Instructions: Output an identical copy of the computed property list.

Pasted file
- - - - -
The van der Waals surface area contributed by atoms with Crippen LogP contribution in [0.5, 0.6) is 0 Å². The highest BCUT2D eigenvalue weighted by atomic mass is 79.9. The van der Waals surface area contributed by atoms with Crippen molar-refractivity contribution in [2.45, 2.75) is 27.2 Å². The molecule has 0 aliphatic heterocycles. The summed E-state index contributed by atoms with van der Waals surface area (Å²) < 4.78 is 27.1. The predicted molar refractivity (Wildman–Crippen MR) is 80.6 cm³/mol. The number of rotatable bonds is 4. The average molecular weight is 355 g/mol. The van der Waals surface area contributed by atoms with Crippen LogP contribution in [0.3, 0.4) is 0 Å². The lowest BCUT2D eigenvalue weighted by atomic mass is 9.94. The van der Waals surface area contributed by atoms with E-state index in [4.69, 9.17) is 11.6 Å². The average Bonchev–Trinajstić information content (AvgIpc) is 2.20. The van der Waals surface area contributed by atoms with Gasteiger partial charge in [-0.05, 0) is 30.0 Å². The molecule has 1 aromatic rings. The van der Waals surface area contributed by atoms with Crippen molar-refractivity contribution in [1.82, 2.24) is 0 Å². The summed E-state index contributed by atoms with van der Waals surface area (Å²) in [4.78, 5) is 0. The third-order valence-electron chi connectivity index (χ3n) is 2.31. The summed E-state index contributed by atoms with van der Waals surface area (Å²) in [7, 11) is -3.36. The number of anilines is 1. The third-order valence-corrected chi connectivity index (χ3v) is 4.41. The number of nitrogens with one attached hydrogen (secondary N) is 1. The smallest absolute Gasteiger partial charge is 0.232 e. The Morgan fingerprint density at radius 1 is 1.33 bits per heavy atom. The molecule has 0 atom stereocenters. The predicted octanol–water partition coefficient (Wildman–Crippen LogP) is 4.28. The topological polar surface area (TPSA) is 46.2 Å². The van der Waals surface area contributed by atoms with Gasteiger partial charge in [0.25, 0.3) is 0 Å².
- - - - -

The van der Waals surface area contributed by atoms with Crippen LogP contribution in [0.5, 0.6) is 0 Å². The highest BCUT2D eigenvalue weighted by atomic mass is 79.9. The van der Waals surface area contributed by atoms with Crippen molar-refractivity contribution in [2.45, 2.75) is 27.2 Å². The molecule has 0 aliphatic heterocycles. The summed E-state index contributed by atoms with van der Waals surface area (Å²) < 4.78 is 27.1. The predicted molar refractivity (Wildman–Crippen MR) is 80.6 cm³/mol. The number of rotatable bonds is 4. The average molecular weight is 355 g/mol. The van der Waals surface area contributed by atoms with Crippen LogP contribution in [0.3, 0.4) is 0 Å². The lowest BCUT2D eigenvalue weighted by atomic mass is 9.94. The van der Waals surface area contributed by atoms with E-state index in [4.69, 9.17) is 11.6 Å². The average Bonchev–Trinajstić information content (AvgIpc) is 2.20. The van der Waals surface area contributed by atoms with Gasteiger partial charge in [-0.05, 0) is 30.0 Å². The molecule has 1 aromatic rings. The van der Waals surface area contributed by atoms with Crippen molar-refractivity contribution in [1.82, 2.24) is 0 Å². The summed E-state index contributed by atoms with van der Waals surface area (Å²) in [4.78, 5) is 0. The third-order valence-electron chi connectivity index (χ3n) is 2.31. The summed E-state index contributed by atoms with van der Waals surface area (Å²) in [7, 11) is -3.36. The number of anilines is 1. The third-order valence-corrected chi connectivity index (χ3v) is 4.41. The number of nitrogens with one attached hydrogen (secondary N) is 1. The smallest absolute Gasteiger partial charge is 0.232 e. The Morgan fingerprint density at radius 1 is 1.33 bits per heavy atom. The molecule has 0 atom stereocenters. The predicted octanol–water partition coefficient (Wildman–Crippen LogP) is 4.28. The topological polar surface area (TPSA) is 46.2 Å². The van der Waals surface area contributed by atoms with Gasteiger partial charge in [0.25, 0.3) is 0 Å².